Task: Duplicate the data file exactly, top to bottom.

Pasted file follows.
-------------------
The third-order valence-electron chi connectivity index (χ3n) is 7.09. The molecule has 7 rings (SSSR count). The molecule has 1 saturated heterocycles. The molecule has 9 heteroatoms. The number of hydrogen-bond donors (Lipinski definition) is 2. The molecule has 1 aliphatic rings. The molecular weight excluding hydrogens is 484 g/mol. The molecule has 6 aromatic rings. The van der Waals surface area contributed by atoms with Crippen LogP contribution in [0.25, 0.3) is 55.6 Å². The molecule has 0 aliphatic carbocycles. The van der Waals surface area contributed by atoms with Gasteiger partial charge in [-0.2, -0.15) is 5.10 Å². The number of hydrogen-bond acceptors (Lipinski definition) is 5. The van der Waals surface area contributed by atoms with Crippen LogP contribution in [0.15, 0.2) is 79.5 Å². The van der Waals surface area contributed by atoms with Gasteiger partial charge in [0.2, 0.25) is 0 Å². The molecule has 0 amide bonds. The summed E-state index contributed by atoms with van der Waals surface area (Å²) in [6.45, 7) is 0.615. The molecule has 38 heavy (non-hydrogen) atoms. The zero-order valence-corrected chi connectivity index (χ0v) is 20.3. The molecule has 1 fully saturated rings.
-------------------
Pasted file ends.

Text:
The third-order valence-electron chi connectivity index (χ3n) is 7.09. The molecule has 7 rings (SSSR count). The molecule has 1 saturated heterocycles. The molecule has 9 heteroatoms. The number of hydrogen-bond donors (Lipinski definition) is 2. The molecule has 1 aliphatic rings. The molecular weight excluding hydrogens is 484 g/mol. The molecule has 6 aromatic rings. The van der Waals surface area contributed by atoms with Crippen LogP contribution in [0.25, 0.3) is 55.6 Å². The molecule has 0 aliphatic carbocycles. The van der Waals surface area contributed by atoms with Gasteiger partial charge in [-0.2, -0.15) is 5.10 Å². The number of hydrogen-bond acceptors (Lipinski definition) is 5. The van der Waals surface area contributed by atoms with Crippen LogP contribution in [0.15, 0.2) is 79.5 Å². The van der Waals surface area contributed by atoms with Gasteiger partial charge in [0.2, 0.25) is 0 Å². The molecule has 0 amide bonds. The summed E-state index contributed by atoms with van der Waals surface area (Å²) in [6.45, 7) is 0.615. The molecule has 38 heavy (non-hydrogen) atoms. The zero-order valence-corrected chi connectivity index (χ0v) is 20.3. The molecule has 1 fully saturated rings.